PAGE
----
The level of care devoted to every Blackrune work shone yet again. In presentation, music selection, mystery, concept, the whole package came through as always. This one leaned closer to "mystery novel" than his others, and that's saying something. Then again, by the end of most of his trials I'm pretty much reading the walkthroughs and the dialogue like a book without any participation of my own anyway! Maybe I should work on that...
Especially impressive, and reminiscent of those fantastic Golden Age mysteries, was the incredible attention to detail. Such a meticulous approach, cutting away almost all of the extraneous information to deliver exactly the mystery he envisioned.
If I had to voice a criticism, it would probably be the characters - obviously they aren't the focus, but the cardboard cutouts might hit a little too close to "dull Golden Age suspect" for my liking, and it almost felt like they could have been erased altogether. A deliberate parallel to Ye Olde Writing Style isn't much use if it bores the reader, right? Although that might have been a bit of satirical commentary on the general quality of "Blake Roone's" writing, even if Blackrune would never stoop so low!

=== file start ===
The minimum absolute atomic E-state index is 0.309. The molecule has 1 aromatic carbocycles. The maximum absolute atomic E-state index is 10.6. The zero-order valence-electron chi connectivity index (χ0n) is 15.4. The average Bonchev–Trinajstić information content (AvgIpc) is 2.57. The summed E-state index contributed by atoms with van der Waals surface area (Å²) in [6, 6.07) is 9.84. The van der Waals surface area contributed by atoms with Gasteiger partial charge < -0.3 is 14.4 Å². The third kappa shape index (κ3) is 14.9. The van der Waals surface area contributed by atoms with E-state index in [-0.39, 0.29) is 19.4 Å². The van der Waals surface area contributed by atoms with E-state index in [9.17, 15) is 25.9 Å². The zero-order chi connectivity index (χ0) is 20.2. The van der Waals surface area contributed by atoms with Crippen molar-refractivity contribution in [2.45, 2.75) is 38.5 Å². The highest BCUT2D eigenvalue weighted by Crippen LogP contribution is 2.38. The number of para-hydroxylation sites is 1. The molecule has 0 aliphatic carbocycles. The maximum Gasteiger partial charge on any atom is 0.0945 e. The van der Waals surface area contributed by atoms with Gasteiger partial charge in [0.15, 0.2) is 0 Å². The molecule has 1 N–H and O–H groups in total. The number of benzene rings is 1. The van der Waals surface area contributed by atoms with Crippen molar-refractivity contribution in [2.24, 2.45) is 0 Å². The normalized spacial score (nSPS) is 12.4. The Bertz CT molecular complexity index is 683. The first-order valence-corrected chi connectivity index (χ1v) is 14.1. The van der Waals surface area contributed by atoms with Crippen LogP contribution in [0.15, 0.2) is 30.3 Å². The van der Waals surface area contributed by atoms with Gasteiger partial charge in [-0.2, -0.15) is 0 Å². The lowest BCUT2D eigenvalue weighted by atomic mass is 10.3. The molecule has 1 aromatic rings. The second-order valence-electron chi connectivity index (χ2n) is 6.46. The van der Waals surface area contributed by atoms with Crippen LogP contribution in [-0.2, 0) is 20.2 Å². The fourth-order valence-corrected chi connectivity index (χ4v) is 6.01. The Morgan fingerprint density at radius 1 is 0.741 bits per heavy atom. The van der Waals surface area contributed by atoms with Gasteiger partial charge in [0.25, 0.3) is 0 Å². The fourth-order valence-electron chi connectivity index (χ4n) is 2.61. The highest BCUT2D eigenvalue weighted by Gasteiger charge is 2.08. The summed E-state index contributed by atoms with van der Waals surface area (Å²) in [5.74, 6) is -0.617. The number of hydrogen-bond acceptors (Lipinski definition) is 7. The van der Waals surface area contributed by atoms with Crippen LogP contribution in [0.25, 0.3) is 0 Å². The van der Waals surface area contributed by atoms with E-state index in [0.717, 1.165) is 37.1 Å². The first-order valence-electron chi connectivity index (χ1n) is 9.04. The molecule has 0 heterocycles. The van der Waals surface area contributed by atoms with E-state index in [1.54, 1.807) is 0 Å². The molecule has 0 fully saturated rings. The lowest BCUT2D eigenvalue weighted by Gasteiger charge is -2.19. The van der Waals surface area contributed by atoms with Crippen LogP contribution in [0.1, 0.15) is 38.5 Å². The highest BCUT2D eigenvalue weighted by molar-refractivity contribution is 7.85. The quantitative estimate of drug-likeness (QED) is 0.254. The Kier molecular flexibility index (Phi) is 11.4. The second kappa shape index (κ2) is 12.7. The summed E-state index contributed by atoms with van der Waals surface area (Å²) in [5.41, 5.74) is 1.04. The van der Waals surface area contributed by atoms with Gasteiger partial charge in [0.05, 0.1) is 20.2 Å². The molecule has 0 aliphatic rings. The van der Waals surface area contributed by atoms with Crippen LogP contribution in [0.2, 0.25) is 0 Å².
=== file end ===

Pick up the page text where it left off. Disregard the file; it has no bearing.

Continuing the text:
As for the larger scope mystery, I don't know if I have much to add that wasn't said above. Top 100 detective thinks he's got a mystery that'll astound his readers, but want to check it with number 1 before he pops it into the AAO editor puts it to print. Unfortunately for him, Philo is the world's number one detective, whose deductions can never be wrong. So all of a sudden, his deductions are right. And Mr. Roone is a murderer! Reality really has nothing on an undeceivable man, I guess.